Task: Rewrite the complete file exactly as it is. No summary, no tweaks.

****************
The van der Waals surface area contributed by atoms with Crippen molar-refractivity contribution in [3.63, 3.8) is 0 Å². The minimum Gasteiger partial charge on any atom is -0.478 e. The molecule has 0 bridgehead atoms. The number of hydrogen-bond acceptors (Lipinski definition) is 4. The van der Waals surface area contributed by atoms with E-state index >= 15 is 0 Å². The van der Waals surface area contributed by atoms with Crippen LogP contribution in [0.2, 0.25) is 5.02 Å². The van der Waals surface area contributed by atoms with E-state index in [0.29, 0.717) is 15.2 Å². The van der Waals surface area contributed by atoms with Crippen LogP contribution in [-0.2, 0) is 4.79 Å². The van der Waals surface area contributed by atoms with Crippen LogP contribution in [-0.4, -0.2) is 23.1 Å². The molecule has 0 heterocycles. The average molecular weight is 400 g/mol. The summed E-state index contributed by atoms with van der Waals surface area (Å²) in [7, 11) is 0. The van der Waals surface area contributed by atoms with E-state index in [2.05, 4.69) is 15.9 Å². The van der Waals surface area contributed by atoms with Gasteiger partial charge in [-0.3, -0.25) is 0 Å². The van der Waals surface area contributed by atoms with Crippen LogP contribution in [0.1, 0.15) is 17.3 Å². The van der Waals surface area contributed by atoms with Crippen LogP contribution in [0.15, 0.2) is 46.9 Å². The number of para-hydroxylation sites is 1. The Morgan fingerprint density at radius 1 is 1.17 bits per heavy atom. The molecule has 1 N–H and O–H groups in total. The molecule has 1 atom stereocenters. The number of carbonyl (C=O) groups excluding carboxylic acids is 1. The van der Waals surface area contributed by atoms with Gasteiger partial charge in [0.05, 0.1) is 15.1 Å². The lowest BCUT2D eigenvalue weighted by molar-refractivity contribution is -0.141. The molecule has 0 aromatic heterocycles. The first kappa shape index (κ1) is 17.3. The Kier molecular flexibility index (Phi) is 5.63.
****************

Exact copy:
The van der Waals surface area contributed by atoms with Crippen molar-refractivity contribution in [3.63, 3.8) is 0 Å². The minimum Gasteiger partial charge on any atom is -0.478 e. The molecule has 0 bridgehead atoms. The number of hydrogen-bond acceptors (Lipinski definition) is 4. The van der Waals surface area contributed by atoms with E-state index >= 15 is 0 Å². The van der Waals surface area contributed by atoms with Crippen LogP contribution in [0.2, 0.25) is 5.02 Å². The van der Waals surface area contributed by atoms with E-state index in [0.29, 0.717) is 15.2 Å². The van der Waals surface area contributed by atoms with Crippen LogP contribution in [-0.2, 0) is 4.79 Å². The van der Waals surface area contributed by atoms with Crippen LogP contribution in [-0.4, -0.2) is 23.1 Å². The molecule has 0 heterocycles. The average molecular weight is 400 g/mol. The summed E-state index contributed by atoms with van der Waals surface area (Å²) in [7, 11) is 0. The van der Waals surface area contributed by atoms with E-state index in [2.05, 4.69) is 15.9 Å². The van der Waals surface area contributed by atoms with Gasteiger partial charge in [-0.3, -0.25) is 0 Å². The van der Waals surface area contributed by atoms with Crippen LogP contribution in [0.1, 0.15) is 17.3 Å². The van der Waals surface area contributed by atoms with Crippen LogP contribution in [0.15, 0.2) is 46.9 Å². The number of para-hydroxylation sites is 1. The Morgan fingerprint density at radius 1 is 1.17 bits per heavy atom. The molecule has 1 N–H and O–H groups in total. The molecule has 1 atom stereocenters. The number of carbonyl (C=O) groups excluding carboxylic acids is 1. The van der Waals surface area contributed by atoms with Gasteiger partial charge in [0.05, 0.1) is 15.1 Å². The lowest BCUT2D eigenvalue weighted by molar-refractivity contribution is -0.141. The molecule has 0 aromatic heterocycles. The first kappa shape index (κ1) is 17.3. The Kier molecular flexibility index (Phi) is 5.63.